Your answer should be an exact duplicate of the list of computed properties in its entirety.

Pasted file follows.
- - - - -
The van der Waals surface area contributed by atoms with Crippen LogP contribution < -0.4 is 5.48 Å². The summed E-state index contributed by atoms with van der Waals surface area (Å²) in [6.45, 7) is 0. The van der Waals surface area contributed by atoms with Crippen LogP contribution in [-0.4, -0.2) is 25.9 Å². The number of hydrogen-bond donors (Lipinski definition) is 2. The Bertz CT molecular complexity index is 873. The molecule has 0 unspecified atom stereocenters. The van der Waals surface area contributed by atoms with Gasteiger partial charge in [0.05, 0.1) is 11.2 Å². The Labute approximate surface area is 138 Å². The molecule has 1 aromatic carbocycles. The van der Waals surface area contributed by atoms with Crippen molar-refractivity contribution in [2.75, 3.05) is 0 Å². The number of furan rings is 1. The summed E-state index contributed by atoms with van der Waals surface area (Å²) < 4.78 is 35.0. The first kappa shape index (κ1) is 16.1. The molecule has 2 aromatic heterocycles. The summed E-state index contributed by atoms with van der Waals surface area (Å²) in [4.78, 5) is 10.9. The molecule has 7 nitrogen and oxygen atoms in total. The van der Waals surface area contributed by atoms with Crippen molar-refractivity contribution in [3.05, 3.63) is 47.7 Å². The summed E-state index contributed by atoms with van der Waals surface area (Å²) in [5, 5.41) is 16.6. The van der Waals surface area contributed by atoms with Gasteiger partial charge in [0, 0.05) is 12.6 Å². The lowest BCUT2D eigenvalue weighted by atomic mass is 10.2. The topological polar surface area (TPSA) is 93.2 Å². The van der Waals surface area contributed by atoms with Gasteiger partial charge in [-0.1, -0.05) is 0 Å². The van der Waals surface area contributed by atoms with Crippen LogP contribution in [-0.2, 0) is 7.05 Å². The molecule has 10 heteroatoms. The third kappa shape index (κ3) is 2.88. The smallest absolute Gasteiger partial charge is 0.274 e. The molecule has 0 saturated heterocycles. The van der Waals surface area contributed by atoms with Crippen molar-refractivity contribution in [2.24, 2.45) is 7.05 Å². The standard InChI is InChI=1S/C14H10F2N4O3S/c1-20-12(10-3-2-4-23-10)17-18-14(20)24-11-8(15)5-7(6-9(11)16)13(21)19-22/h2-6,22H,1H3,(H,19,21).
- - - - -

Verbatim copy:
The van der Waals surface area contributed by atoms with Crippen LogP contribution < -0.4 is 5.48 Å². The summed E-state index contributed by atoms with van der Waals surface area (Å²) in [6.45, 7) is 0. The van der Waals surface area contributed by atoms with Crippen LogP contribution in [-0.4, -0.2) is 25.9 Å². The number of hydrogen-bond donors (Lipinski definition) is 2. The Bertz CT molecular complexity index is 873. The molecule has 0 unspecified atom stereocenters. The van der Waals surface area contributed by atoms with Gasteiger partial charge in [0.05, 0.1) is 11.2 Å². The Labute approximate surface area is 138 Å². The molecule has 1 aromatic carbocycles. The van der Waals surface area contributed by atoms with Crippen molar-refractivity contribution in [2.75, 3.05) is 0 Å². The number of furan rings is 1. The summed E-state index contributed by atoms with van der Waals surface area (Å²) < 4.78 is 35.0. The first kappa shape index (κ1) is 16.1. The molecule has 2 aromatic heterocycles. The summed E-state index contributed by atoms with van der Waals surface area (Å²) in [4.78, 5) is 10.9. The molecule has 7 nitrogen and oxygen atoms in total. The van der Waals surface area contributed by atoms with Crippen molar-refractivity contribution in [3.05, 3.63) is 47.7 Å². The summed E-state index contributed by atoms with van der Waals surface area (Å²) in [5, 5.41) is 16.6. The van der Waals surface area contributed by atoms with Gasteiger partial charge in [0, 0.05) is 12.6 Å². The lowest BCUT2D eigenvalue weighted by atomic mass is 10.2. The topological polar surface area (TPSA) is 93.2 Å². The van der Waals surface area contributed by atoms with Gasteiger partial charge in [-0.1, -0.05) is 0 Å². The van der Waals surface area contributed by atoms with Crippen LogP contribution in [-0.2, 0) is 7.05 Å². The molecule has 10 heteroatoms. The third kappa shape index (κ3) is 2.88. The smallest absolute Gasteiger partial charge is 0.274 e. The molecule has 0 saturated heterocycles. The van der Waals surface area contributed by atoms with Crippen molar-refractivity contribution in [2.24, 2.45) is 7.05 Å². The standard InChI is InChI=1S/C14H10F2N4O3S/c1-20-12(10-3-2-4-23-10)17-18-14(20)24-11-8(15)5-7(6-9(11)16)13(21)19-22/h2-6,22H,1H3,(H,19,21).